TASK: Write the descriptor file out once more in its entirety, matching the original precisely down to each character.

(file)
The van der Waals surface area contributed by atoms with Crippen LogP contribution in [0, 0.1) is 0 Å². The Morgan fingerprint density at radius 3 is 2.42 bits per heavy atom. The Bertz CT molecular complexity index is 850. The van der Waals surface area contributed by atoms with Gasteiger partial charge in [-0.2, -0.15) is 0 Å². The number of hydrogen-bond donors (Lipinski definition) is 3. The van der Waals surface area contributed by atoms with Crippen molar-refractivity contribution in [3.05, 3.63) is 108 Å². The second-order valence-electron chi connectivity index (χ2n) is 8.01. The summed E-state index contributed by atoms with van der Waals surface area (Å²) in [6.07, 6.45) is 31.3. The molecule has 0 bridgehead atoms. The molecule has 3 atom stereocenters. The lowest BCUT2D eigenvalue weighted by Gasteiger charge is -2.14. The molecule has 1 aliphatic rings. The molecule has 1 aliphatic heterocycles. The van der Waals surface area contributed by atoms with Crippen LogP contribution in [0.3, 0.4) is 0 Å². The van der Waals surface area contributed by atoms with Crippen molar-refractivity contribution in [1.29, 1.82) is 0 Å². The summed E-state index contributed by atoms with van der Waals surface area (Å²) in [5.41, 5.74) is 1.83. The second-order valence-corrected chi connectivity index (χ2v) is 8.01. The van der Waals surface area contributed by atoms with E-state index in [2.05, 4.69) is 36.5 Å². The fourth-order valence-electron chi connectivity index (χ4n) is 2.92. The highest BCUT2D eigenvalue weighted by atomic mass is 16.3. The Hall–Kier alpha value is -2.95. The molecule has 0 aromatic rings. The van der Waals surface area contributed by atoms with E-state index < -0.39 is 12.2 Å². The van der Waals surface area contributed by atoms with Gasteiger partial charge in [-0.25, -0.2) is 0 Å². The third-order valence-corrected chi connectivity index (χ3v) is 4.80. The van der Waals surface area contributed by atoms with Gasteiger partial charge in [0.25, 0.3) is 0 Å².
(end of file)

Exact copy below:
The van der Waals surface area contributed by atoms with Crippen LogP contribution in [0, 0.1) is 0 Å². The Morgan fingerprint density at radius 3 is 2.42 bits per heavy atom. The Bertz CT molecular complexity index is 850. The van der Waals surface area contributed by atoms with Gasteiger partial charge in [-0.2, -0.15) is 0 Å². The number of hydrogen-bond donors (Lipinski definition) is 3. The van der Waals surface area contributed by atoms with Crippen molar-refractivity contribution in [3.05, 3.63) is 108 Å². The second-order valence-electron chi connectivity index (χ2n) is 8.01. The summed E-state index contributed by atoms with van der Waals surface area (Å²) in [6.07, 6.45) is 31.3. The molecule has 0 bridgehead atoms. The molecule has 3 atom stereocenters. The lowest BCUT2D eigenvalue weighted by Gasteiger charge is -2.14. The molecule has 1 aliphatic rings. The molecule has 1 aliphatic heterocycles. The van der Waals surface area contributed by atoms with Crippen LogP contribution in [0.3, 0.4) is 0 Å². The van der Waals surface area contributed by atoms with Crippen molar-refractivity contribution in [1.29, 1.82) is 0 Å². The summed E-state index contributed by atoms with van der Waals surface area (Å²) in [5.41, 5.74) is 1.83. The second-order valence-corrected chi connectivity index (χ2v) is 8.01. The van der Waals surface area contributed by atoms with E-state index in [2.05, 4.69) is 36.5 Å². The fourth-order valence-electron chi connectivity index (χ4n) is 2.92. The highest BCUT2D eigenvalue weighted by atomic mass is 16.3. The Hall–Kier alpha value is -2.95. The molecule has 0 aromatic rings. The van der Waals surface area contributed by atoms with E-state index < -0.39 is 12.2 Å². The van der Waals surface area contributed by atoms with Gasteiger partial charge in [-0.25, -0.2) is 0 Å². The third-order valence-corrected chi connectivity index (χ3v) is 4.80. The van der Waals surface area contributed by atoms with Gasteiger partial charge in [0.25, 0.3) is 0 Å².